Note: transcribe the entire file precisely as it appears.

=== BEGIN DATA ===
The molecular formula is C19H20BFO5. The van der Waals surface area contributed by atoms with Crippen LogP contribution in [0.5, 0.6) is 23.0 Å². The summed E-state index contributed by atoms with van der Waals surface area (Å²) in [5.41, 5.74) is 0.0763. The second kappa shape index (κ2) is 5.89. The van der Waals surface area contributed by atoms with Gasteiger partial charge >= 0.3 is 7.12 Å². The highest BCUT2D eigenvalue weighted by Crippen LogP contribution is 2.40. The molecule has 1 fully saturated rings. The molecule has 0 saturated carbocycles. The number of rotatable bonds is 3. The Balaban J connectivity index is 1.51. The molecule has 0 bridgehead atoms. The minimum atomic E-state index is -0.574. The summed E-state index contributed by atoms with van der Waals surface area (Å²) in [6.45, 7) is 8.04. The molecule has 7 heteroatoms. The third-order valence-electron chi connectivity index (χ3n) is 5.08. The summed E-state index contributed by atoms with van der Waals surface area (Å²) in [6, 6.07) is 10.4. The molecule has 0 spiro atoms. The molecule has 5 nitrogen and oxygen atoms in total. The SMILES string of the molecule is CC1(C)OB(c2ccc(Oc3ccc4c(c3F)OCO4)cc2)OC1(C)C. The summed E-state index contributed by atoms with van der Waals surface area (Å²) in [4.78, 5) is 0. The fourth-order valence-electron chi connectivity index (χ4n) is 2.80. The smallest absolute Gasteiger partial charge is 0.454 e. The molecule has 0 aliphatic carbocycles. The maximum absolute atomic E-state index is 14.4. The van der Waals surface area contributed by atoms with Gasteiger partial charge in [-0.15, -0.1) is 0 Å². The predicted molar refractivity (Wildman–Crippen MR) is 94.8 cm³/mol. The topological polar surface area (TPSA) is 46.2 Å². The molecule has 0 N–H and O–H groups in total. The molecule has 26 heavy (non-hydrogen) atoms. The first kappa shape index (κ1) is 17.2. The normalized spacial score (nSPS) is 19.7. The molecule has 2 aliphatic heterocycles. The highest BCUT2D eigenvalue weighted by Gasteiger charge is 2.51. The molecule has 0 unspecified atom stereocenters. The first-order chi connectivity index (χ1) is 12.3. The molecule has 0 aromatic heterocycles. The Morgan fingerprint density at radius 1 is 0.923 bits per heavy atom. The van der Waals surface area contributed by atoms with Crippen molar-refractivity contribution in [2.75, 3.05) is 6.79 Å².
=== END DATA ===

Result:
The molecular formula is C19H20BFO5. The van der Waals surface area contributed by atoms with Crippen LogP contribution in [0.5, 0.6) is 23.0 Å². The summed E-state index contributed by atoms with van der Waals surface area (Å²) in [5.41, 5.74) is 0.0763. The second kappa shape index (κ2) is 5.89. The van der Waals surface area contributed by atoms with Gasteiger partial charge >= 0.3 is 7.12 Å². The highest BCUT2D eigenvalue weighted by Crippen LogP contribution is 2.40. The molecule has 1 fully saturated rings. The molecule has 0 saturated carbocycles. The number of rotatable bonds is 3. The Balaban J connectivity index is 1.51. The molecule has 0 bridgehead atoms. The minimum atomic E-state index is -0.574. The summed E-state index contributed by atoms with van der Waals surface area (Å²) in [6.45, 7) is 8.04. The molecule has 7 heteroatoms. The third-order valence-electron chi connectivity index (χ3n) is 5.08. The summed E-state index contributed by atoms with van der Waals surface area (Å²) in [6, 6.07) is 10.4. The molecule has 0 spiro atoms. The molecule has 5 nitrogen and oxygen atoms in total. The SMILES string of the molecule is CC1(C)OB(c2ccc(Oc3ccc4c(c3F)OCO4)cc2)OC1(C)C. The summed E-state index contributed by atoms with van der Waals surface area (Å²) in [4.78, 5) is 0. The fourth-order valence-electron chi connectivity index (χ4n) is 2.80. The smallest absolute Gasteiger partial charge is 0.454 e. The molecule has 0 aliphatic carbocycles. The maximum absolute atomic E-state index is 14.4. The van der Waals surface area contributed by atoms with Gasteiger partial charge in [-0.15, -0.1) is 0 Å². The predicted molar refractivity (Wildman–Crippen MR) is 94.8 cm³/mol. The topological polar surface area (TPSA) is 46.2 Å². The molecule has 0 N–H and O–H groups in total. The molecule has 26 heavy (non-hydrogen) atoms. The first kappa shape index (κ1) is 17.2. The normalized spacial score (nSPS) is 19.7. The molecule has 2 aliphatic heterocycles. The highest BCUT2D eigenvalue weighted by Gasteiger charge is 2.51. The molecule has 0 unspecified atom stereocenters. The first-order chi connectivity index (χ1) is 12.3. The molecule has 0 aromatic heterocycles. The Morgan fingerprint density at radius 1 is 0.923 bits per heavy atom. The van der Waals surface area contributed by atoms with Crippen molar-refractivity contribution in [2.75, 3.05) is 6.79 Å².